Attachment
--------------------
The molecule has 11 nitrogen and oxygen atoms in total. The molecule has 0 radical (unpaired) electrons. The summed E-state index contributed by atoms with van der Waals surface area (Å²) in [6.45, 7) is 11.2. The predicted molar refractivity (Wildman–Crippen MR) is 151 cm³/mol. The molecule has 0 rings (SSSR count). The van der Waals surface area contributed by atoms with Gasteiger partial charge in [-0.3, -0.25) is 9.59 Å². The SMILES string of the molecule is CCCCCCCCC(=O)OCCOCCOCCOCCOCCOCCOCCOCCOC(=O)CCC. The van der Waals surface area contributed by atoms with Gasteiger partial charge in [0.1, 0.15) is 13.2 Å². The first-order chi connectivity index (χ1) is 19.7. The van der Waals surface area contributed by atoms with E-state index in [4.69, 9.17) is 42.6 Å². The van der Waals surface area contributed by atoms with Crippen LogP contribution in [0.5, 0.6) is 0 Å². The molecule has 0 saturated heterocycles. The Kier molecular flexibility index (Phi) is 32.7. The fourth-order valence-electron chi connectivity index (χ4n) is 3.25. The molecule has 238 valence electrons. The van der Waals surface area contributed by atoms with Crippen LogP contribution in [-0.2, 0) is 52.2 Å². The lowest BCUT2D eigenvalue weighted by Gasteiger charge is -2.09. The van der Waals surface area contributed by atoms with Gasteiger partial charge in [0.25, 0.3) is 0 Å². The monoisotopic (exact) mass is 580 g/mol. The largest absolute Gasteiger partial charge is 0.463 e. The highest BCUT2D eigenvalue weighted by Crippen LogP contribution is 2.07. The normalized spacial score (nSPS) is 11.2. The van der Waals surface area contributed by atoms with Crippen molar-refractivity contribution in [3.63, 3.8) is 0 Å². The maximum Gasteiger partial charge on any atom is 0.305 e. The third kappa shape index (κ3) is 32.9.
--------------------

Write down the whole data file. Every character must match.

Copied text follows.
The molecule has 11 nitrogen and oxygen atoms in total. The molecule has 0 radical (unpaired) electrons. The summed E-state index contributed by atoms with van der Waals surface area (Å²) in [6.45, 7) is 11.2. The predicted molar refractivity (Wildman–Crippen MR) is 151 cm³/mol. The molecule has 0 rings (SSSR count). The van der Waals surface area contributed by atoms with Gasteiger partial charge in [-0.3, -0.25) is 9.59 Å². The SMILES string of the molecule is CCCCCCCCC(=O)OCCOCCOCCOCCOCCOCCOCCOCCOC(=O)CCC. The van der Waals surface area contributed by atoms with Gasteiger partial charge in [0.1, 0.15) is 13.2 Å². The first-order chi connectivity index (χ1) is 19.7. The van der Waals surface area contributed by atoms with E-state index in [4.69, 9.17) is 42.6 Å². The van der Waals surface area contributed by atoms with Crippen LogP contribution in [0.5, 0.6) is 0 Å². The molecule has 0 saturated heterocycles. The Kier molecular flexibility index (Phi) is 32.7. The fourth-order valence-electron chi connectivity index (χ4n) is 3.25. The molecule has 238 valence electrons. The van der Waals surface area contributed by atoms with Crippen LogP contribution in [-0.2, 0) is 52.2 Å². The lowest BCUT2D eigenvalue weighted by Gasteiger charge is -2.09. The van der Waals surface area contributed by atoms with Gasteiger partial charge in [0.25, 0.3) is 0 Å². The monoisotopic (exact) mass is 580 g/mol. The largest absolute Gasteiger partial charge is 0.463 e. The highest BCUT2D eigenvalue weighted by Crippen LogP contribution is 2.07. The normalized spacial score (nSPS) is 11.2. The van der Waals surface area contributed by atoms with Crippen molar-refractivity contribution in [3.63, 3.8) is 0 Å². The maximum Gasteiger partial charge on any atom is 0.305 e. The third kappa shape index (κ3) is 32.9.